An Afternoon Delight

      It was a rainy afternoon outside but the sanctuary was inviting with its garnet and sapphire stained-glass glowing warmly. Then the music began, making the experience complete.

      From the first songs Sound the Trumpet and Let the Bright Seraphim by G.F. Handel to the final number, this was a delightful recital by sopranos Ann Cyptar and Patricia Ricciarelli, with Mildred Andrews Young at the piano and Sean O'Neill, trumpet. On March 16, 2003 at 4 pm we gathered 85-strong at First United Methodist Church in Newport News' Hilton Village, where Mary Matthews is Director of Vocal Music.

      We learned of the recital a week ahead in an e-mail from Ann Cyptar who introduced herself as Assistant Director of the Voice Center at Eastern Virginia Medical School "where I diagnose and treat folks with voice disorders/problems." Both she and Ms. Ricciarelli study with Genevieve McGiffert. Readers of this newsletter had an announcement soon after. She continued "I can't tell you how many times I've referred to your website. You folks do a tremendous service to the art song community. My deepest thanks."

      Some of our favorite recordings are duets by female vocalists and live performance is even more exiting. We were regaled by Felix Mendelssohn's In His Hands (The Ninety-fifth Psalm) and Domine Deus from Mass in C Minor and Sull' aria (The Letter Aria from The Marriage of Figaro) by Mozart. An absolute show-stopper was a recitative and duet Sous le dôme épais from Lakmé by Léo Delibes. The tune is lovely and the vocal blend of these light, sweet soprano voices was very beautiful.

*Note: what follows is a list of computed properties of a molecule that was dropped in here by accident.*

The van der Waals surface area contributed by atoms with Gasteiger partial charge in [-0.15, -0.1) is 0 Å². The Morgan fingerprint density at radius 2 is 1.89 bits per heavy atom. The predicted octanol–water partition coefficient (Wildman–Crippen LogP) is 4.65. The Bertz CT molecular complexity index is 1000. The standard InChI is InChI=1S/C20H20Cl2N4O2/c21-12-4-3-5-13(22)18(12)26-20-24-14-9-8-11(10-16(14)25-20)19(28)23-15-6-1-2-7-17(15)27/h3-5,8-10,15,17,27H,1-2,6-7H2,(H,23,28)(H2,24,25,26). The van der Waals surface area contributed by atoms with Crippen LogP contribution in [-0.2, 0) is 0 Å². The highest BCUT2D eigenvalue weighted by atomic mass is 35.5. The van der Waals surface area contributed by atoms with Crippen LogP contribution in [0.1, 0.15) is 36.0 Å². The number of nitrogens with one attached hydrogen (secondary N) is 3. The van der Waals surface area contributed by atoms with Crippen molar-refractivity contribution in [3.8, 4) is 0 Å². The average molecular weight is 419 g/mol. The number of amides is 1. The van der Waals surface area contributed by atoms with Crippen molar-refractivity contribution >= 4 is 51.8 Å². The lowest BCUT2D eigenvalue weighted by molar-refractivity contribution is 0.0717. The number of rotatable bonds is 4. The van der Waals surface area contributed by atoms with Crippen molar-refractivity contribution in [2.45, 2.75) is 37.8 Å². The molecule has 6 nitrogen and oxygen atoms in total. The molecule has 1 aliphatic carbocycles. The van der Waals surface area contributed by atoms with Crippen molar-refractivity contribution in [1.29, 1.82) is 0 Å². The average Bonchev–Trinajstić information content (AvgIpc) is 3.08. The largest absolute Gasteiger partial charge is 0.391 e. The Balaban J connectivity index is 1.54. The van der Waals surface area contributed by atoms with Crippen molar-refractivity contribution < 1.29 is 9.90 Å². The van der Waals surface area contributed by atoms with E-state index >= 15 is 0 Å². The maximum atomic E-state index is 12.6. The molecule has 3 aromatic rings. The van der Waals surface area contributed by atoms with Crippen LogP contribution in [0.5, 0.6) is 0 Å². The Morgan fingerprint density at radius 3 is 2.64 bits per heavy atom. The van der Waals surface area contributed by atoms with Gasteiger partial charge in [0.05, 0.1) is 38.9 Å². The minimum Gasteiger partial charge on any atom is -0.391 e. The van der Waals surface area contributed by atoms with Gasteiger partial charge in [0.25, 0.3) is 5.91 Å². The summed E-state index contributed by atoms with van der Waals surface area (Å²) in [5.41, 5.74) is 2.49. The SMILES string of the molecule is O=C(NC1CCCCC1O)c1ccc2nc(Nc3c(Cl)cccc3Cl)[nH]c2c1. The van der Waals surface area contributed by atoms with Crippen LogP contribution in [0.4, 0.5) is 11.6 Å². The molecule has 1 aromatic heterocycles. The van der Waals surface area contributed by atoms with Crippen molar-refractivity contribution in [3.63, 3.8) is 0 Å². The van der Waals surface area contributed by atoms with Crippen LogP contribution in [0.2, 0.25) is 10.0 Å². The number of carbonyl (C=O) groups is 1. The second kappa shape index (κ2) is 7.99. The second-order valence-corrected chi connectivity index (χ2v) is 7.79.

The very accomplished trumpeter Sean O'Neill is Ms. Ricciarelli's brother and together they achieved a chamber-like blend in Let the Bright Seraphim. Later in the program he performed the Trumpet Concerto in D Major by Heinrich Stölzel (1690-1749) on a Baroque trumpet that has a sound closer to a hunting horn than a modern trumpet and is fiendishly difficult to play. Later in the program he played Flor Peeter's (1903-) Sonata for Trumpet & piano, op. 51, second movement (aria) on a modern concert trumpet with Mrs. Young.

      Ms. Ricciarelli was soloist in My Dear Marquis from Die Fledermaus by Johann Strauss and Art is Calling for Me from The Enchantress by Victor Herbert. Her delivery and stage presence well expressed the charm and mischief in the music.

      Ms. Cyptar sang the aria The Trees on the Mountain by Carlisle Floyd (1926-) from his opera Susannah, expresing the innocence and longing of that young woman.

      A set of duets, full of fun and mischief followed: What Can We Poor Females Do? by Henry Purcell and Die Schwestern of Johannes Brahms, a song of two sisters who do everything in unison. The last verse reads "O sisters lovely, How does the next chapter run? You love the very same lover, And here the story is done!" Rossini's La regata Veneziana sung in Venetian dialect is of naughty sisters who root for their favorite rowers in the regata as the piano ripples along.

      The program closed with The Prayer, "a crowd-pleaser that goes down easy." The piano and muted trumpet miked for balance as were the singers, open this piece written by Sager, Foster, Testa and Renis and made popular by Josh Groban.

      The fine piano work by Mildred Andrews Young, now of Williamsburg, and the playing by Sean O'Neill of Pottstown, PA added to the specialness of the occasion. The choir members of the church provided an elaborate spread for the reception that followed. Our thanks to everyone who worked to create this afternoon delight.

      The next program in the Life Enrichment Series at First United Methodist Church will be Requiem by Gabriel Fauré, featuring bass Steve Kelley and soprano Pat Ricciarelli on Sunday, April 13 at 4 pm.

 

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